This short supply of trombone players no doubt accounts for the absence of those instruments in some orchestras, and also for the fact that composers often treated them as ad libitum instruments and omitted the parts in their full scores, adding them only as supplementary parts which were not indispensable. In some early 19th century scores the trombone parts are not embodied in the full score, but appear only in an appendix at the end of the score.42
For example, in the manuscript score of 'The Choral Symphony' belonging to the Royal Philharmonic Society and revised by Beethoven himself, the trombones were also relegated to an appendix.43
Of the three symphonies Beethoven wrote that included trombones, only one crucial note for the trombone is not doubled: the a' played by the alto trombonist in bar 293 of the last movement of the Fifth Symphony. Otherwise, anything of relative prominence for the trombones is covered by other instruments, while the rest is harmonic padding and – with very few exceptions – the parts are not exposed.44 Significantly, the trombone parts could be omitted without causing great upset to a performance. This even applies to the extreme tessitura sections for the alto trombone. Rather than viewing these passages as anomalies among otherwise simple parts, we cannot discount the possibility that, since Beethoven used the trombones primarily to reinforce the other lines and to add volume, rather than to 'serve a programmatic function',45 he was indifferent to the severe upper register demands he set. Neither can we discount the possibility that Beethoven overestimated the alto trombonist's ability, particularly in the Fifth Symphony. In any case, Beethoven never again wrote as high for the first trombone.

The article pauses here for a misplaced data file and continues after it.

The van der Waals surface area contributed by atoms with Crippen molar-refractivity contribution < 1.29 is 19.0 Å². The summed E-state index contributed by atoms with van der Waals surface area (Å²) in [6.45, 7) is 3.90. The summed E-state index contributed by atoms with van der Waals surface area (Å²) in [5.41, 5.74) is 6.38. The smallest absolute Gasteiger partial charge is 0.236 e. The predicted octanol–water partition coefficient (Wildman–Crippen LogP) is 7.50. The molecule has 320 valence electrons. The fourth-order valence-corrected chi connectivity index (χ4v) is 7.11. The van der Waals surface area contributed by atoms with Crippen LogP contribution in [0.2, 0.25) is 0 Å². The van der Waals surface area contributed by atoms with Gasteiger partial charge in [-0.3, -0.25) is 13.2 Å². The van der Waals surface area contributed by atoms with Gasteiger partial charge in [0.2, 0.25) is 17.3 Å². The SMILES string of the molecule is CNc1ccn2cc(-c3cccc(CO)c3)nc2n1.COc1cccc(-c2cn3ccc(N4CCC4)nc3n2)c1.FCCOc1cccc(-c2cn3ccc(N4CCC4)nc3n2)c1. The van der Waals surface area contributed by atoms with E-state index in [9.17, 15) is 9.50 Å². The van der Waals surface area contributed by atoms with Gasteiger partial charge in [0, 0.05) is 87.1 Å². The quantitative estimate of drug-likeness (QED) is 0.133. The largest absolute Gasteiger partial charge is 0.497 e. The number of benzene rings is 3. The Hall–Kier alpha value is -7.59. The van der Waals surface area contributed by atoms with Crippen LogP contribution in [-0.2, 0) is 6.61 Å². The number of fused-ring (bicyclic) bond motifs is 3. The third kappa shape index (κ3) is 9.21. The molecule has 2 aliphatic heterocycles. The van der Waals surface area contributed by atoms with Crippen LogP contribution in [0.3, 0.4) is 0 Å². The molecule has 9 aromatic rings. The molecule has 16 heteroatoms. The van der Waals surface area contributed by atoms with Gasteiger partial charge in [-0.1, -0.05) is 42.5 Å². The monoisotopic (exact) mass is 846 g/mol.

For example, in the 1812 Drei Equali 46 written for alto, two tenors and bass trombone in choral fashion - a rather pedestrian composition that would probably attract little attention were it not for the fact that it was written by Beethoven47 – the highest note scored for the alto trombone is a single c", which occurs five bars from the end in the last movement; otherwise the first trombone plays mostly in the secure range from d' to a',48 as illustrated in the second movement (Ex. 1.6).
Whether the Viennese trombonists were 'experts', as Guion asserts, remains to be seen. The point is that Vienna could assemble a trombone section at this time while other cities could not. Moreover, those orchestras that could gather three trombonists could not, it seems, count on an assured degree of competency. Around 1805 in Berlin, for example, Die Zauberflöte had to be performed without a trombone section for lack of quality players,50 Thus by writing trombone parts in this manner, Beethoven ensured himself future performances by orchestras that may have lacked three, two, or even one competent trombonist; for the ideal number of trombonists that made up a Beethoven trombone section may have been any number that was available.51